When I got back to the office, I made some calls. I was especially upset about two things: the hidden fees they had conveniently forgot to mention beforehand, and the “non-consult fee” as Dr. K had justified a $65 cost for spending a total of 30 seconds with me. The hidden fees I had already paid so there was little I could do, but there were two questions I wanted the answer to. Firstly, what a “non-consult fee” was. Secondly, if there were any rules regulating what New York State doctors were allowed to charge for.

On the non-consult fee, I looked online and couldn’t find anything. I did come across a site that listed a doctor’s visit for yellow fever vaccination to cost typically between $150 to $350 total (including consulting fee). I asked the same question to a friend who worked as a nurse in New York; she had never heard of such a fee. The nurse at my workplace, a pleasant, “fairy-like” lady as described by my workers, theorized Dr. K’s office probably billed “non-consultation” as the minimum pre-exam routine of asking me “Are you pregnant?”, “Are you allergic to any vaccines/food/other?” and the likes - questions that I filled out in forms before my visit. As the CDC states, “every provider who administers vaccines should screen every patient before giving a vaccine dose”. My nurse/fairy also noted that providers can charge however much they like, a point the New York Office of Professional Medical Conduct confirmed. “There is no governing body that regulates doctors’ fees,” the telephone operator recited to me monotonously before directing me to a mailing address where I could file a complaint.

According to the OECD, Americans’ health spending is more than any other OECD country. Yet, Americans are not getting better quality of care for our larger expense size as U.S. healthcare ranks last among the top eleven richest countries. The primary reason? Our healthcare costs more. We pay more per capita to our public health administration, hospitals, physicians, and pharmaceuticals with the pharma companies and doctors reaping in huge profits as they’re free to charge as they please. Take my visit this week: Sanofi charges a hefty$136.47 for the Stamaril yellow fever vaccine. A 2007 study of the 50 most top-selling prescription drugs showed that US pharmaceutical prices were at least 60% higher than those in five large European countries. So it is safe to assume that the $136.47 Dr. K pays is more than a doctor in France pays for a dose of Stamaril. Dr. K then pockets $80 per dose by charging me $210. And beyond the soaring prices that consumers incur, shopping for health services is the equivalent of shopping at Hollister - you’re left in the dark and effectively blind. Providers and insurers don’t share with us the critical info to make informed decisions like rate breakdowns, costs of procedures, and which hospitals and clinics provide the best outcomes. This is why we need government regulation in pricing.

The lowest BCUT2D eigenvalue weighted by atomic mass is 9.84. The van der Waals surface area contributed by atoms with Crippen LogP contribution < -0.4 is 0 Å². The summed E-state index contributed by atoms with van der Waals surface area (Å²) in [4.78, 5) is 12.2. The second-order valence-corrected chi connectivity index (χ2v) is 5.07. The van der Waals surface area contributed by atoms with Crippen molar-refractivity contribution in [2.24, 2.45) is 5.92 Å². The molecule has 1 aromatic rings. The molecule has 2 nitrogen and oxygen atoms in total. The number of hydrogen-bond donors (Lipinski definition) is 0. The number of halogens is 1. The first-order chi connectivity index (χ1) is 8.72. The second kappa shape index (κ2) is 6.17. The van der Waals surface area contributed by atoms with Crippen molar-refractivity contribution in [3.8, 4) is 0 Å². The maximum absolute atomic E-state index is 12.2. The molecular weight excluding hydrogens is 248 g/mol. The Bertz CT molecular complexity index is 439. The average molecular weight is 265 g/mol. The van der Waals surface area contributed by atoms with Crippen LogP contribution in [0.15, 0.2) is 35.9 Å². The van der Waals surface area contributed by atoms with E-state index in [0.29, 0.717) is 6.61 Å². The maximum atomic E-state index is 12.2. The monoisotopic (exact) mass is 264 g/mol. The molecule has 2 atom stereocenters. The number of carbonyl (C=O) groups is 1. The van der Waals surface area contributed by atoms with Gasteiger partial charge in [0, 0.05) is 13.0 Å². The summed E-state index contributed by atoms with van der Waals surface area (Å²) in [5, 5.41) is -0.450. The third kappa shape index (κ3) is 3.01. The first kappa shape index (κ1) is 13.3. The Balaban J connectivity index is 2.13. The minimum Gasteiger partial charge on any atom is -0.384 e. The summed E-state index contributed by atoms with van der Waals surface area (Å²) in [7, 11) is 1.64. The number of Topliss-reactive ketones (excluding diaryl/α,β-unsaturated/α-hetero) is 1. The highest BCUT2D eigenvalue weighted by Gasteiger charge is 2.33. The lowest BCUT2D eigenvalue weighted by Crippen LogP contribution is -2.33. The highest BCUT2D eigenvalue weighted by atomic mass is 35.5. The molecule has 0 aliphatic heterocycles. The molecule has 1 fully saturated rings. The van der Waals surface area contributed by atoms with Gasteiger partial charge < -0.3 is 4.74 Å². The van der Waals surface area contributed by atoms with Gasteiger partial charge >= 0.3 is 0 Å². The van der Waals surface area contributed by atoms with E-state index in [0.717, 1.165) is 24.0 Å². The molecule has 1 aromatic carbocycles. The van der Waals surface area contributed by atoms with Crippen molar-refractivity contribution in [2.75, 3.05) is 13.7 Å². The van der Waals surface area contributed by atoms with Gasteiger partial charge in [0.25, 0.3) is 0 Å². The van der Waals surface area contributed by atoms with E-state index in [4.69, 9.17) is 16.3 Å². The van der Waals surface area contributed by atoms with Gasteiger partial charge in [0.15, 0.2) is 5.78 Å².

Exasperated and having just spent an hour of my lunch hellbent for answers at a nonsensical doctor’s appointment, I dejectedly resigned to the fact that I had to get on with my work day. The general consensus seemed to be that yes, I was charged more than usual for my vaccine, but also, that what Dr. K did (or did not do) wasn’t illegal because there is no medical fee regulation in America. I wondered, is this what all 300 million Americans feel like after leaving the doctors’? Or just the 11% of the population - 30 million Americans - who don’t have health insurance.

Paying out an eye and a limb for healthcare is an injustice. But “that’s just how it is” in America.